Last time Offshore Energy Today reported on the Maersk Giant was back in late 2016 when the rig returned from its last gig with the company that was at the time known as Dong Energy. The rig apparently hasn’t worked since, and Dong Energy has in the meantime sold its oil and gas business to focus on offshore wind under the name Ørsted.
Prior to this, the rig worked for Talisman Energy. The Canada-based operator, which no longer exists as it was bought by Spain’s Repsol, used the Maersk Giant for several well plugging operations on the Varg field in the Norwegian section of the North Sea.
Maersk Intrepid rig and Martin Linge jacket; Image source: Total Norway
Offshore driller Maersk Drilling has been awarded a contract extension for the jack-up rig Maersk Intrepid by Total in Norway.
The rig has been on contract for Total on the Martin Linge field in the Norwegian part of the North Sea since 2014 and this contract has now been extended for another firm 196 days with options for additional 61 days, the driller informed on Tuesday.
The contract extension will start in September 2018 in direct continuation of the current contract and covers accommodation work for hook-up and commissioning of the Martin Linge production topside as well as potential drilling operations.
Lars Østergaard, Chief Commercial Officer of Maersk Drilling said: “It is very rewarding that we are able to secure an extension of a long term contract in a strategically important market.”
He added: “With this extension we are securing work for the rig all the way to Q2 2019.”
The Martin Linge oil and gas field is located in the North Sea approximately 180 kilometers west of Bergen. The field’s development plan includes integrated wellhead, production, and accommodation platform with a jacket, in addition to a floating, storage and offloading (FSO) vessel used for oil storage.
The jacket substructure is already installed on location in the North Sea, while the topside is being completed at the Samsung yard in South-Korea and will be transported to Norway in early 2018. The project has experienced schedule delays and cost increases due to delayed topside engineering, construction and currency impact.
The project was also hit by a fatal accident at the Korean yard in May 2017, when six people died, forcing Total to delay production start for the first half of 2019.
Danish offshore driller Maersk Drilling does not expect to see financial improvements from an increase in offshore rig demand until the market reaches a stable oil price above $60 per barrel or until industry cost levels adjust further to a lower oil price.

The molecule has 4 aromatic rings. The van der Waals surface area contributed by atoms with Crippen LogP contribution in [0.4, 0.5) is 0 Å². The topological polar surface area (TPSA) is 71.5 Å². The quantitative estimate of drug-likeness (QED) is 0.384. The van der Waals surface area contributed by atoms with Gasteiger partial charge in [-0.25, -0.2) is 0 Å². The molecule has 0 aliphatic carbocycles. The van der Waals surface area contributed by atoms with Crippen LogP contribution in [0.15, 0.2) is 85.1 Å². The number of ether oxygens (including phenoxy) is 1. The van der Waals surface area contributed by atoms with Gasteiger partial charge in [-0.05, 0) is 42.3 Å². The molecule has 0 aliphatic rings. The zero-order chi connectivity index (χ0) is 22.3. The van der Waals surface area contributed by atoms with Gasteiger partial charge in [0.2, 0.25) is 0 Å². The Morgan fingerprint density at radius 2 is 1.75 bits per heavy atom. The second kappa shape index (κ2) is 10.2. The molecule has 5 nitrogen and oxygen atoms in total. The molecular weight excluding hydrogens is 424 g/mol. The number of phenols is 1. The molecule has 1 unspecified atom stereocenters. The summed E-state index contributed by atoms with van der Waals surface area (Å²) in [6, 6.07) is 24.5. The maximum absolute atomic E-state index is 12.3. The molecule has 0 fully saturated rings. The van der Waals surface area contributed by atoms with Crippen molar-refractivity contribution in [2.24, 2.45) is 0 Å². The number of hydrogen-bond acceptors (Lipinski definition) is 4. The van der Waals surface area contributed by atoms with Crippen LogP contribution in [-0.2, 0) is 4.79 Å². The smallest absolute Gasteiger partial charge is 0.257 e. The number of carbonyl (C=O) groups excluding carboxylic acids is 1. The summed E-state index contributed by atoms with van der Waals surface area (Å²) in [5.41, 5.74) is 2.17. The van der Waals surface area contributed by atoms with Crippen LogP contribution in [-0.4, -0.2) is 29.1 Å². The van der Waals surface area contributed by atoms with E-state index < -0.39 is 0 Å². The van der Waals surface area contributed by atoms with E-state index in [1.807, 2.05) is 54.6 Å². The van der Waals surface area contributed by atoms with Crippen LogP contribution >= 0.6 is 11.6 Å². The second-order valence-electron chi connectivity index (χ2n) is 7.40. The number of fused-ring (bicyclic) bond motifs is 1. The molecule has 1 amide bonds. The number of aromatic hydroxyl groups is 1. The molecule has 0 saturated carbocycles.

The current oil price remains below levels required to support sustainable economic returns for the offshore drilling market, the driller’s parent group, Maersk, said on Wednesday in its financial report for the offshore drilling part of business.
The offshore drilling sector continues to hold significant excess capacity, as approximately 130 floaters and 220 jack-up rigs remain stacked, while the newbuild order book still comprises approximately 40 floaters and 100 jack-up rigs, the clear majority of which do not have contracts. Approximately half of the idle floater rigs and one-third of the idle jack-up rigs are cold stacked with limited contracting ability, the company said.
The offshore drilling market showed continued signs of a marginal recovery in jack-up rig demand during 2Q 2017, buoyed by an increase in tendering and contracting activity toward the end of 2016. Tendering activity for floater rigs improved moderately, and further moderate market recovery is expected in the next 6 to 12 months.
According to the company, dayrates are expected to remain soft due to the significant excess supply of drilling rigs. The dayrates currently being tendered are typically close to or below operating cost. Furthermore, the contracts are short in length, leading to idle periods between contracts and higher operating costs due to repeated mobilization, start-up and ramp-down.
The industry continues to reduce costs while engaging in refinancing through equity offerings and demonstrating flexibility with creditors and shipyards. Consensus of reaching or approaching the bottom of the market has led to further M&A transactions for rigs during the second quarter. Moreover, the industry is showing increased interest in integrated alliances and partnerships as a means for differentiation and cost saving synergies.